From $568.5 billion in 2014, the GDP settled at about $397.27 billion in 2018 which means that the economy has gone down by more than $170 billion in less the last five years.

Experts said that the medium to long term outlook for the Nigerian economy depends on the position of government on the implementation of far-reaching economic reforms to fix the structural challenges in the economy.

But government has been unable to come up with reasonable policy strategies to make the economic works.

In an insight released by FBNQuest, the firm reckoned that investors hopeful that growth rates will return to those of the early 2010s will have to be patient.

It said, “Indeed, we wonder sometimes how they were achieved. In this context, we should watch carefully for signs that the new administration is able to translate its healthy majorities in both houses of the National Assembly into a positive working relationship with the legislature”.

On investment, there is decline in number for the past 6-month in the stock market which further confirms that the economic pulse of the nation is relatively weak.

There have been lower private investments, scarce foreign direct investment just as government spending receded with cutback in Federal Government budget for 2019.

Aggregate disposable incomes remained weak, and purchasing power of average Nigerians relatively low compare to period of boom.

Analysis of the macroeconomic indices provides that the nation’s population has crossed 200 million marks, inflation rate settled at 11.22% in July and unemployment rate berthed at 23.1%.

The middle class economy is pressed, moving toward extinction and Nigerians are taking their lives for the first time in history. It has been stories of depression, drug abuse and suicide, all anchored on failed social economic performance.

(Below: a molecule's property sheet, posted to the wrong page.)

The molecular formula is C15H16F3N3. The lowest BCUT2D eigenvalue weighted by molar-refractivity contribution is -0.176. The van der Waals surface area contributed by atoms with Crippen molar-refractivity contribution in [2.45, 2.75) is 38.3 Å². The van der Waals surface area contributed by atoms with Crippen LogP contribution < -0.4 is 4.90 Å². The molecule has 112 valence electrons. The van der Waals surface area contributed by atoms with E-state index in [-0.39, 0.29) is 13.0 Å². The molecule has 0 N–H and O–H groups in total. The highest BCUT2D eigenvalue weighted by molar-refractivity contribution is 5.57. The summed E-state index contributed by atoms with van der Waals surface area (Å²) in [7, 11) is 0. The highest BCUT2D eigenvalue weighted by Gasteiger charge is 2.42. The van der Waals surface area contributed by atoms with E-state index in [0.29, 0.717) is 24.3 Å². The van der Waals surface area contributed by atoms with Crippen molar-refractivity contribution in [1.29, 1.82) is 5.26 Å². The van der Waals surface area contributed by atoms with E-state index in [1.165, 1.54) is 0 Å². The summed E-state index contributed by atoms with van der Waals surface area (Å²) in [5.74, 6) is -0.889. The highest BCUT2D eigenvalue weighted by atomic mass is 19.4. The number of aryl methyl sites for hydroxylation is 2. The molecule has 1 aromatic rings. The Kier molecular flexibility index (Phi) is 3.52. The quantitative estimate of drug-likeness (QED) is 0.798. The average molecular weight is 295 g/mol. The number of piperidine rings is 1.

The nation’s $376 billion GDP gives lower per capital income, and monetary policy rate at 13.5% forcing banks’ lending rate at 30% on the average.

Data shows that the stock market capitalisation – hovering at N13.5 trillion despite the fact that two telecommunication giants joined the bourse.

The nation’s debt to GDP ratio kissed 20% in 2019 and external reserves hang around $45 billion. Pension assets N9.3 trillion and controlled multi-tiered foreign exchange rate at N306 official, and while autonomous fixing rate is trading above N360 and about 90 million Nigerians are poorer now.

In 2014, Nigeria’s GDP was about $569 billion. GDP size doubled up between 2007 and 2014.

Down through the fiscal year 2019, macroeconomic indicators are in red. Some millions of Nigerians have slipped further behind the poverty benchmark and fiscal vulnerability remain largely a key issue government has failed to tackle frontally.

The economic system is largely powered by performance of the oil price in the global market. There have been no serious efforts to diversify national income, efforts in the agriculture and non-oil sector yet to resonate.

Output standard and export channels are yet to align with best practices, thereby non-oil revenue remain low. In term of science and technological development, there are very little efforts with “Almajiris” economic stance of the government.